Thursday, March 29, 2018

Studio 5: Easter Paper Tussie Mussies

*Craft with me LIVE on Facebook - Sat, Mar 31 at 9:30am.
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I love a good Easter basket, filled to the brim with candy & chocolate... but there really is too much of a good thing!

These Easter Mussie Tussies are the perfect solution!  A special handmade gift pretty enough to keep out all spring with just enough room for just enough chocolate.

Have you watched the TV show "Victoria" yet?  Oh, the dresses are delicious!  You can certainly see the influence she had on these little bouquets of flowers that women would hold to ward off offending scents (baths were infrequent!).  Victoria was so fond of these bouquets, she would wrap them in embellished metal and paper cones and penned the name Tussie Mussie.

Queen Victoria was so influential she had a whole era named after her!  Tussie Mussies became vogue and were soon a popular gift for Easter, May Day, Mother's Day and more.  

Tussie Mussies were also called 'talking bouquets' because suitors would slip secret messages into these gifts.  

Kate Middleton chose a white Tussie Mussie for her bridal bouquet, choosing symbolic flowers like Lily of the Valley which meant trustworthy and Hyacinth which meant constancy in love.  How cool is that? 

How does all that translate to 2018?  How about a perfectly sweet paper cone beautifully embellished for Easter (or any other holiday) lightly filled with flowers, gifts and treats.

So let's start crafting!  
You can purchase paper mache cones from any craft store and cover that OR just create a cone with paper.

The paper mache cones will be strong, so if you need something more permanent or want to fill it with heavier items, you should use the cones.

Otherwise, grab some of that cute 12 x 12 inch scrapbook paper I know you have! 

I spent an inordinate amount of time creating a template for a cone on Photoshop, but realized there had to be a better way...and there is!  I call it the One-fold & roll technique!  It works so well and is so simple!  Click on the pictorial to enlarge!

If you're using thinner scrapbook paper, just fold and roll, but if you're using heavier weight paper, you'll want to cut on the fold, otherwise it'll be too bulky.

My goodness, just SO fun to make a dozen of these!

If you make a 12" cone with thin paper make one from thicker plain cardstock first and then cover it with the patterned thin paper so it's strong enough.

Scroll down to see some of my larger samples.  Planning on giving the biggest ones to my Grand daughters.  They're too young to consume mass quantities of sweets, so these will be perfect.  Can't wait to see my youngest with it, as it's almost as big as her (she's a wee thing at 2 years old!).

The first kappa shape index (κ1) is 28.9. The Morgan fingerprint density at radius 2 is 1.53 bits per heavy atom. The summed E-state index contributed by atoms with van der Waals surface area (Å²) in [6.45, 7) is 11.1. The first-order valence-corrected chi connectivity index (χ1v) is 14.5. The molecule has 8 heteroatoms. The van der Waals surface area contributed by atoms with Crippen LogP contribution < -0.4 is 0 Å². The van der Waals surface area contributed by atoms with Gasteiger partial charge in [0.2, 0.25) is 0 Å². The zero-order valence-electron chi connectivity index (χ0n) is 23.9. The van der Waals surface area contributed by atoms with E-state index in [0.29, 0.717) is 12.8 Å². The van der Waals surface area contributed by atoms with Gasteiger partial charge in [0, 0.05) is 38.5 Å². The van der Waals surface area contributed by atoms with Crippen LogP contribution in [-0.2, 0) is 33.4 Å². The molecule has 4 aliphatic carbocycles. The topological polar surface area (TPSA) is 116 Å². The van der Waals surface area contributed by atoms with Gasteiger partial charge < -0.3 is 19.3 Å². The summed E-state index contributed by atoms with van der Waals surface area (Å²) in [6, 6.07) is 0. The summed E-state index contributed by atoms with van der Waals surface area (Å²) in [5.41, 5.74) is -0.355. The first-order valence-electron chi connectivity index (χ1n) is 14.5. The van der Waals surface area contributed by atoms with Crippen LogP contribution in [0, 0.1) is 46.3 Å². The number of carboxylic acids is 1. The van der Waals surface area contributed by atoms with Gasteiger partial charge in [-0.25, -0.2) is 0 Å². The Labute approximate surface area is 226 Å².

The 12" ones will be perfect as gifts for my daughters!

One last note...besides lace, ribbon, silk flowers etc... a last perfect touch would be a nod to the Victorian era with some stunning vintage tags.

And I have the perfect place to find some...for free (personal use only).  The Graphics Fairy!  

Enjoy and Happy Easter!

P.S.
Getting requests about info on the crepe paper I used.  I purchased Lia Griffeth Heavy Floristic Crepe paper on Amazon.  It was a Christmas set and it's now sold out.

However, here's a link to her shop and oh my, the colors are gorge!  I will need to add to my collection!

Keep in mind I used HEAVY floristic crepe paper.  She also sells regular and extra fine.



Wednesday, March 28, 2018

Q's Creative Cards: CATS & DOGS Cards

You don't have to have pets to appreciate how cute cats & dogs are!  I have to admit, I'm a bit obsessed with cat videos myself! :)

I had so much fun creating these sweet cards; putting a cat in a box (which they love) and hanging a dog from a window (my grand daughter was playing with this card the other day and realized the tail wagged...that made her smile!).

This kit includes 5 cards (inside & out), pre-cut and ready to assemble with a step-by-step slideshow.  Also included are the printables and svg cut files. 

Kits are ready to ship and classes in Utah begin April 4 thru April 13 (see schedule below).  If you're attending a class and want to pick the kit up there, use the drop-down menu to choose the pick-up price.

Cats & Dogs Cards


Class Schedule

Wed., April 4th             West Valley Hires Big H               6 - 8 pm
Thurs., April 5th           American Fork Senior Center       6 - 8 pm
Mon., April 9th             Sandy Hobby Lobby                    2 - 4 pm
Tues., 
April 10th           South Jordan Hobby Lobby          5:30 - 7:30 pm
Wed., 
April 11th           South Jordan Hobby Lobby          10am - noon
Friday, 
April 13th         Layton Hobby Lobby                    10am - noon
Friday, 
April 13th         Layton Hobby Lobby                    2 - 4pm
Friday, 
April 13th         Layton Hobby Lobby                    5:30 - 7:30 pm

What you'll need: 


Adhesives:  

Roller-type adhesive for putting cards together.  
Regular Foam squares

THIN foam squares & 1/2" foam roll 
Micro glue dots & 3/8" glue dots

Liquid Glue

Tools & Supplies:

Scissors & 
Paper Piercer 
Ball tools & Foam mat
Fine Tip Black Marker

Large lid or small container to place small items from kit

Distress ink: Frayed Burlap, Black Soot & Stamping sponge.

If you have any questions, please let me know.

...and I would love if you posted these pictures to Pinterest! 







































































Thursday, March 1, 2018

Studio 5: Pretty Paper Clovers


*  Studio 5 video will be posted here on Saturday morning.

**Craft with me LIVE on Facebook, Saturday morning (March 3rd, 9am).  We'll make these clovers together!

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One of the things I learned about Americans after moving to the US 26 years ago is they LOVE to celebrate!  I have to say, I've embraced this wonderful quality, and even though St. Patrick's Day is a "B" holiday, it's still a fun day/week to play!